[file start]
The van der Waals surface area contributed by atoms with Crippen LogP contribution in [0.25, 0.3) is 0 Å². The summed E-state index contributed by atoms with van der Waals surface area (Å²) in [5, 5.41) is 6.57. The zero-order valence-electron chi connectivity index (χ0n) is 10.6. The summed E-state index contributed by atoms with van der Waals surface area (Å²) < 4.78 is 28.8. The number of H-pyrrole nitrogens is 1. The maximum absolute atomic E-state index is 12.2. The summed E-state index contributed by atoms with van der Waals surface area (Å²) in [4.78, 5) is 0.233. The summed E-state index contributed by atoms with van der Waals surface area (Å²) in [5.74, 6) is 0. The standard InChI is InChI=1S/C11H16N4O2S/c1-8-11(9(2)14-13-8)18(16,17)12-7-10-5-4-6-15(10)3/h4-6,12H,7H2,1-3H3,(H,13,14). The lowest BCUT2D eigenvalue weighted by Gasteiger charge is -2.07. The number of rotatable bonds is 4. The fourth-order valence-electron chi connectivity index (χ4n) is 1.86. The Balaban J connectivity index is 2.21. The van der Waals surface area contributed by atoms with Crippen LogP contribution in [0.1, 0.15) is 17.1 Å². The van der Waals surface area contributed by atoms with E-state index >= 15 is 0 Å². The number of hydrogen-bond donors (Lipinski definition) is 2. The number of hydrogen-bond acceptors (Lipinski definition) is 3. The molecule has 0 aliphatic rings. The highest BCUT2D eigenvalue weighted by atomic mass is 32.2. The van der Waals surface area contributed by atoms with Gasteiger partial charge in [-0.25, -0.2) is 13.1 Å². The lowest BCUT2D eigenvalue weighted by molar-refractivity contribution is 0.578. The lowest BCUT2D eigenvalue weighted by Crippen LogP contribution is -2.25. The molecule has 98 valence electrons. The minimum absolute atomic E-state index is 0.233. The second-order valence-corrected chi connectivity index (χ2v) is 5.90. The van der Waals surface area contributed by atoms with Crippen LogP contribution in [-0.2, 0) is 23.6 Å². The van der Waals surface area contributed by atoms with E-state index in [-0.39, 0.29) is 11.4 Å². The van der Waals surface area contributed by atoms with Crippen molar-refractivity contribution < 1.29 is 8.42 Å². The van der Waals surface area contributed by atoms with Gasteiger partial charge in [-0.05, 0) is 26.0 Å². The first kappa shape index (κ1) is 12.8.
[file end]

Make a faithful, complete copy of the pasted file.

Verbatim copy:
The van der Waals surface area contributed by atoms with Crippen LogP contribution in [0.25, 0.3) is 0 Å². The summed E-state index contributed by atoms with van der Waals surface area (Å²) in [5, 5.41) is 6.57. The zero-order valence-electron chi connectivity index (χ0n) is 10.6. The summed E-state index contributed by atoms with van der Waals surface area (Å²) < 4.78 is 28.8. The number of H-pyrrole nitrogens is 1. The maximum absolute atomic E-state index is 12.2. The summed E-state index contributed by atoms with van der Waals surface area (Å²) in [4.78, 5) is 0.233. The summed E-state index contributed by atoms with van der Waals surface area (Å²) in [5.74, 6) is 0. The standard InChI is InChI=1S/C11H16N4O2S/c1-8-11(9(2)14-13-8)18(16,17)12-7-10-5-4-6-15(10)3/h4-6,12H,7H2,1-3H3,(H,13,14). The lowest BCUT2D eigenvalue weighted by Gasteiger charge is -2.07. The number of rotatable bonds is 4. The fourth-order valence-electron chi connectivity index (χ4n) is 1.86. The Balaban J connectivity index is 2.21. The van der Waals surface area contributed by atoms with Crippen LogP contribution in [0.1, 0.15) is 17.1 Å². The van der Waals surface area contributed by atoms with E-state index >= 15 is 0 Å². The number of hydrogen-bond donors (Lipinski definition) is 2. The number of hydrogen-bond acceptors (Lipinski definition) is 3. The molecule has 0 aliphatic rings. The highest BCUT2D eigenvalue weighted by atomic mass is 32.2. The van der Waals surface area contributed by atoms with Gasteiger partial charge in [-0.25, -0.2) is 13.1 Å². The lowest BCUT2D eigenvalue weighted by molar-refractivity contribution is 0.578. The lowest BCUT2D eigenvalue weighted by Crippen LogP contribution is -2.25. The molecule has 98 valence electrons. The minimum absolute atomic E-state index is 0.233. The second-order valence-corrected chi connectivity index (χ2v) is 5.90. The van der Waals surface area contributed by atoms with Crippen LogP contribution in [-0.2, 0) is 23.6 Å². The van der Waals surface area contributed by atoms with E-state index in [-0.39, 0.29) is 11.4 Å². The van der Waals surface area contributed by atoms with Crippen molar-refractivity contribution < 1.29 is 8.42 Å². The van der Waals surface area contributed by atoms with Gasteiger partial charge in [-0.05, 0) is 26.0 Å². The first kappa shape index (κ1) is 12.8.